Greater choice of plans is a big plus. And overall plan quality should also improve. Too often small businesses have had to settle for substandard plans that don’t go anywhere near matching the coverage of plans available to big business. That can make it difficult for small employers to compete for the best talent.

The new law changes that: Carriers are required to comply with minimum standards that erase some perceived abuses of years past. Here are some examples of the new parameters effective this year:

• A requirement that all policies cover children younger than 19 with pre-existing conditions. That mandate extends to all adults in 2014.

• A ban on lifetime dollar limits.

• Elimination of rescission—or the practice of canceling coverage after someone gets sick.

• A requirement to extend coverage to age 26 for dependent children. Finally, the legislation prohibits the practice of raising premiums when workers get sick. Carriers will be allowed to adjust rates only on the factors of family composition, tobacco use, age and employer location. That should eliminate the sudden spike in premiums that so often occur for small employers.

“Many times small businesses don’t even know why their insurance gets jacked up,” says Gardiner. “The smaller your company the worse it is. This reform bill will reduce such dramatic changes because everyone will be in one large pool.”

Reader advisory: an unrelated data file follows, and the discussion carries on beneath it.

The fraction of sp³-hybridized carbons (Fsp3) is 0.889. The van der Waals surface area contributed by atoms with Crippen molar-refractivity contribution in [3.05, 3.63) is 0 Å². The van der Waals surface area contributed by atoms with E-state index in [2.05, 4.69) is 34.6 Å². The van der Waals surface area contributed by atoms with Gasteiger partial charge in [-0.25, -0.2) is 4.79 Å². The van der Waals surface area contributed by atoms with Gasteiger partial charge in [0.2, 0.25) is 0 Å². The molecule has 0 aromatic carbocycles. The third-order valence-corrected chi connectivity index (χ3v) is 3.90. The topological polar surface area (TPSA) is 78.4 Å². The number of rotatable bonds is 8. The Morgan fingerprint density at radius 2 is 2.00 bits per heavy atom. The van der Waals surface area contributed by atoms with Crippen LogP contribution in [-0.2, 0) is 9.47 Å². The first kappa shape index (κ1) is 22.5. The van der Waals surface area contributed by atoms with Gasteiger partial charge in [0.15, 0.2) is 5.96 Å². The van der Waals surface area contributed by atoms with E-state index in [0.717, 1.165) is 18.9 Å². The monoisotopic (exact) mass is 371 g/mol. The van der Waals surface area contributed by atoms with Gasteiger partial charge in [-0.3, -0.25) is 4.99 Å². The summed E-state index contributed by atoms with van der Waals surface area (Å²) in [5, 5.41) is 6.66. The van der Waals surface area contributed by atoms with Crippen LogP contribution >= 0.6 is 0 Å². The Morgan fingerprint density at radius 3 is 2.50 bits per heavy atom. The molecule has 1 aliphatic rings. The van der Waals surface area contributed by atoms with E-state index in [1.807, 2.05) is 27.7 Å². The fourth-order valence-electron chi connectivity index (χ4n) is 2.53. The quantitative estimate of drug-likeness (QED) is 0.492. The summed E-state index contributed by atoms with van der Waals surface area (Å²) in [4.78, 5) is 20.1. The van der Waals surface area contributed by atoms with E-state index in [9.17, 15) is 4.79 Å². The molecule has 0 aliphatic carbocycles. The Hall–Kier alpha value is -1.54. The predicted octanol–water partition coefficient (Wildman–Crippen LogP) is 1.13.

The end of price discrimination by health status, along with the bill’s requirements that everyone buy insurance, should encourage worker mobility: Thus, smaller employers will find it easier to recruit top performing workers from big business competitors.

The Challenge Ahead

Premiums represent a top-of-mind cost for every employer. But don’t overlook a hidden, and thus more insidious, expense: The administrative overhead required to understand and comply with the law’s provisions.

“People might not think about it, but there is a hidden cost in terms of labor and time required to manage all the changes required by the legislation,” says Cynthia A. Van Bogaert, partner and employee benefits attorney at the law firm of Boardman, Suhr, Curry & Field, Madison, Wisc. (www.boardmanlawfirm.com).

“Employers will have to learn about the requirements of the legislation and monitor additional guidance from agencies such as the U.S. Department of Health and Human Services.”

It can all seem like an unneeded headache at a time when business owners are already reeling from the effects of the severe recession. “Employers are all groaning at the thought of administering health insurance under this new legislation,” says Joan Smyth, partner at the New York City-based Mercer consulting firm (www.mercer.com).

“Some are saying ‘Maybe it’s easier to just pay the penalty [ required of larger employers who do not provide insurance ] and let employees buy whatever they want?’ That’s scary, because we do not know what the state exchanges will look like and how they will be priced.”